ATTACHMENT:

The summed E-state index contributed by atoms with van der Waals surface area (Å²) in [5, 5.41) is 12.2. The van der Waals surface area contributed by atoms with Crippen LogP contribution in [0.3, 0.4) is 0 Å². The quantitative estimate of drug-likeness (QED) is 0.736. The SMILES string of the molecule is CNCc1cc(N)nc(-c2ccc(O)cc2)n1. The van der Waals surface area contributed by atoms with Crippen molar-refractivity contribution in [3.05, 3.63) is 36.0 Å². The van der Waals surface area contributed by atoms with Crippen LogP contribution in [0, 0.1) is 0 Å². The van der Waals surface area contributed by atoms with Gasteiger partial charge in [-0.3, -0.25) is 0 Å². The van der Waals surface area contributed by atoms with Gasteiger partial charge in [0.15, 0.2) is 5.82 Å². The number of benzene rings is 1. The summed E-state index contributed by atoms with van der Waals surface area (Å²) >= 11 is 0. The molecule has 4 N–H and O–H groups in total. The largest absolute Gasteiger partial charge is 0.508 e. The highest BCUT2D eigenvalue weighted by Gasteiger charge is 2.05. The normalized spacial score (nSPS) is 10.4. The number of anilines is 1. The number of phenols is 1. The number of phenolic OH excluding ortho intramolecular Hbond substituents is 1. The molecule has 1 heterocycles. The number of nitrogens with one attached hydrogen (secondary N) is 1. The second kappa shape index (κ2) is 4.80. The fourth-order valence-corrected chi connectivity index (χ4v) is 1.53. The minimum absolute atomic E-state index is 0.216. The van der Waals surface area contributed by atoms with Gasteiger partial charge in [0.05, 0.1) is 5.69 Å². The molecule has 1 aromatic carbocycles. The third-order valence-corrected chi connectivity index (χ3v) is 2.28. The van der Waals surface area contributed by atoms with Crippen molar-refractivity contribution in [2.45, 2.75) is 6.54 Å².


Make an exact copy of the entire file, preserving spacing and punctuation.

The summed E-state index contributed by atoms with van der Waals surface area (Å²) in [5, 5.41) is 12.2. The van der Waals surface area contributed by atoms with Crippen LogP contribution in [0.3, 0.4) is 0 Å². The quantitative estimate of drug-likeness (QED) is 0.736. The SMILES string of the molecule is CNCc1cc(N)nc(-c2ccc(O)cc2)n1. The van der Waals surface area contributed by atoms with Crippen molar-refractivity contribution in [3.05, 3.63) is 36.0 Å². The van der Waals surface area contributed by atoms with Crippen LogP contribution in [0, 0.1) is 0 Å². The van der Waals surface area contributed by atoms with Gasteiger partial charge in [-0.3, -0.25) is 0 Å². The van der Waals surface area contributed by atoms with Gasteiger partial charge in [0.15, 0.2) is 5.82 Å². The number of benzene rings is 1. The summed E-state index contributed by atoms with van der Waals surface area (Å²) >= 11 is 0. The molecule has 4 N–H and O–H groups in total. The largest absolute Gasteiger partial charge is 0.508 e. The highest BCUT2D eigenvalue weighted by Gasteiger charge is 2.05. The normalized spacial score (nSPS) is 10.4. The number of anilines is 1. The number of phenols is 1. The number of phenolic OH excluding ortho intramolecular Hbond substituents is 1. The molecule has 1 heterocycles. The number of nitrogens with one attached hydrogen (secondary N) is 1. The second kappa shape index (κ2) is 4.80. The fourth-order valence-corrected chi connectivity index (χ4v) is 1.53. The minimum absolute atomic E-state index is 0.216. The van der Waals surface area contributed by atoms with Gasteiger partial charge in [0.05, 0.1) is 5.69 Å². The molecule has 1 aromatic carbocycles. The third-order valence-corrected chi connectivity index (χ3v) is 2.28. The van der Waals surface area contributed by atoms with Crippen molar-refractivity contribution in [2.45, 2.75) is 6.54 Å².